Favorite Lines:

"Ah! the green smell!" he said. "It is better than much sleep. Let us run!" (p. 414) (I sometimes say this when I'm hiking in the woods with my kids. And then regret it, because they take off running and I have to run to keep up.)

"Not idly do the leaves of Lorien fall" (p. 414).

...Legolas was standing, gazing northwards into the darkness, thoughtful and silent as a young tree in a windless night (p. 416).

"What news from the North, Riders of Rohan?" (p. 421).

"Do we walk in legends or on the green earth in the daylight?" (p. 424).

"Return with what speed you may, and let our swords hereafter shine together!" (p. 429).

"There are some things that it is better to begin than to refuse, even though the end may be dark" (p. 430).

Discussion Question:

Eomer says that "the Men of the Mark do not lie, and therefore they are not easily deceived" (p. 424). Do you think that makes sense? Or would someone practiced at lying be better at spotting other people's deceit?


  1. This is the chapter where I feel like personality strengths and other characteristics are sorted out, and I can see Aragon's leadership more clearly, which I appreciate.

    1. Ruth, definitely! Aragorn got a bit overlooked previously, but he's coming to the fore now.

  2. I love this chapter. Even though I dearly love Sam and Frodo, my heart really lies with the three hunters and their quest. Getting to see them valiantly in action is always a treat.

    I think in some ways it would be easier to deceive someone who is always honest (they expect you to be honest). On the flipside, it can be easy to ensnare a liar in their own net of deception, making them easier to deceive. A person who is committed to the truth won't let their ears be tickled by what they want to hear, but a liar will twist many facts and thoughts to fit their own version of reality.

    1. RM, I have to admit that even though Sam is my second-favorite character in LOTR, the parts with him and Frodo on their own are my least-favorite parts of the book. The three hunters and the hobbits they seek are so much more interesting to me.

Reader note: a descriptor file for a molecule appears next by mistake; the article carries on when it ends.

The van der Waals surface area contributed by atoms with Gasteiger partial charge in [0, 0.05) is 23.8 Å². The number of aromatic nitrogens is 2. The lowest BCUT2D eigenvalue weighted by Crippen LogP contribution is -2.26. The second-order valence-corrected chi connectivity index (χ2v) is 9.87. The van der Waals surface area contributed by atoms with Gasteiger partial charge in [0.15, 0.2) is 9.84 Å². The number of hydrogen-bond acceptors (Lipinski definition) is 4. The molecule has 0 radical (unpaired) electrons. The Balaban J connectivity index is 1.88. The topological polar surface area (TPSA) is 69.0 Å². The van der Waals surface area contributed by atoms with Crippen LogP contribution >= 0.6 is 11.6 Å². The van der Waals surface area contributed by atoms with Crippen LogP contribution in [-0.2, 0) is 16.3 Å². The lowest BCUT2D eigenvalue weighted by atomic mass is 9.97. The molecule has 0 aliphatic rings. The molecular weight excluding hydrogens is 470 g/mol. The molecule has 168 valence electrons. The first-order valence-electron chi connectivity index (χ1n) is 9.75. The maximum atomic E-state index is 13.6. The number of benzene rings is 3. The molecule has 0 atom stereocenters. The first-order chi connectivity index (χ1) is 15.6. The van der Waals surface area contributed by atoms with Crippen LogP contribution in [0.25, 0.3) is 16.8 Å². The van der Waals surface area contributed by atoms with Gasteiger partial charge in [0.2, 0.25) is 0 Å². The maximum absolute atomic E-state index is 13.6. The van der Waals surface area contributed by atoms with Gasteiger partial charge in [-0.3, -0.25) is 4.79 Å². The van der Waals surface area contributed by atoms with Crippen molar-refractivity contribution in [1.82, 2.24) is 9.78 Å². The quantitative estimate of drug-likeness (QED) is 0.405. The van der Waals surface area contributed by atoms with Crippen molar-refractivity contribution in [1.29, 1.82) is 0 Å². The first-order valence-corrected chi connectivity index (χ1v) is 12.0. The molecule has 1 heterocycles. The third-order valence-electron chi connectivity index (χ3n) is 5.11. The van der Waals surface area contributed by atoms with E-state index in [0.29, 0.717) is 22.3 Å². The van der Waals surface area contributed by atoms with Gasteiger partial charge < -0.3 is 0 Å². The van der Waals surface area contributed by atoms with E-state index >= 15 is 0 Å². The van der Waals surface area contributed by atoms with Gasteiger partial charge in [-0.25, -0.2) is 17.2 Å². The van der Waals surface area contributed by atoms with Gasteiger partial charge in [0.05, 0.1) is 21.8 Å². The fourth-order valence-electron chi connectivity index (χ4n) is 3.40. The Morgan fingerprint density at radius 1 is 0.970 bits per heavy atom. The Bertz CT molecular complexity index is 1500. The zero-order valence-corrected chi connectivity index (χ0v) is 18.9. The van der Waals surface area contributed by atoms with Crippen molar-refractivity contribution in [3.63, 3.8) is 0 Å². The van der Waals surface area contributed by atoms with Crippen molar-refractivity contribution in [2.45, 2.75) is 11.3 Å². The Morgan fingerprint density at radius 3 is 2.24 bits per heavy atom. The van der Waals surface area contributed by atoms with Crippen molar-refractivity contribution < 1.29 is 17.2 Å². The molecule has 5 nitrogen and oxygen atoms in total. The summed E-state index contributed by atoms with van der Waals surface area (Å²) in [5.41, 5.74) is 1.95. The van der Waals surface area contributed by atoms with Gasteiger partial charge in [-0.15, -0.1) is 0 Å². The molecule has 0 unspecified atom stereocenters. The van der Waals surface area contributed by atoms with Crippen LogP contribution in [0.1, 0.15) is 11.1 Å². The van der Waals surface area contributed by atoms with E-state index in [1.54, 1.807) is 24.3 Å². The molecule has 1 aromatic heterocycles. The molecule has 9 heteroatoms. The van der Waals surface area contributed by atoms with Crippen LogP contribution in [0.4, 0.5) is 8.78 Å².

Maybe the point is that an intimate familiarity with truth makes it easier to spot falsehood?

  3. Another great chapter! And Aragorn just keeps getting better :) I like it when they're talking to √Čomer and it is said that "he [Aragorn] seemed to have grown in stature while √Čomer had shrunk" and that "it seemed to the eyes of Legolas that a white flame flickered on the brows of Aragorn like a shining crown". Such great description! And I cringe every time that Legolas give such detailed reports of what's on the horizon.

    And about liers and lies, it seems to me indeed a contradictory statement. I would think that someone skilled at lying would be better at spotting another lier, much like poker players are good at recognising bluffers in spite of their poker faces.

    1. Irene, oh yes, Aragorn just gets cooler as we go along :-)

      It seems to be logically contradictory, and yet, I feel like maybe if you're used to hearing truth all the time, lies might stand out more? Like if you're used to drinking Coca-Cola all the time, Pepsi automatically tastes "different" to you? Dunno. He doesn't say they're impossible to deceive, just "not easily deceived."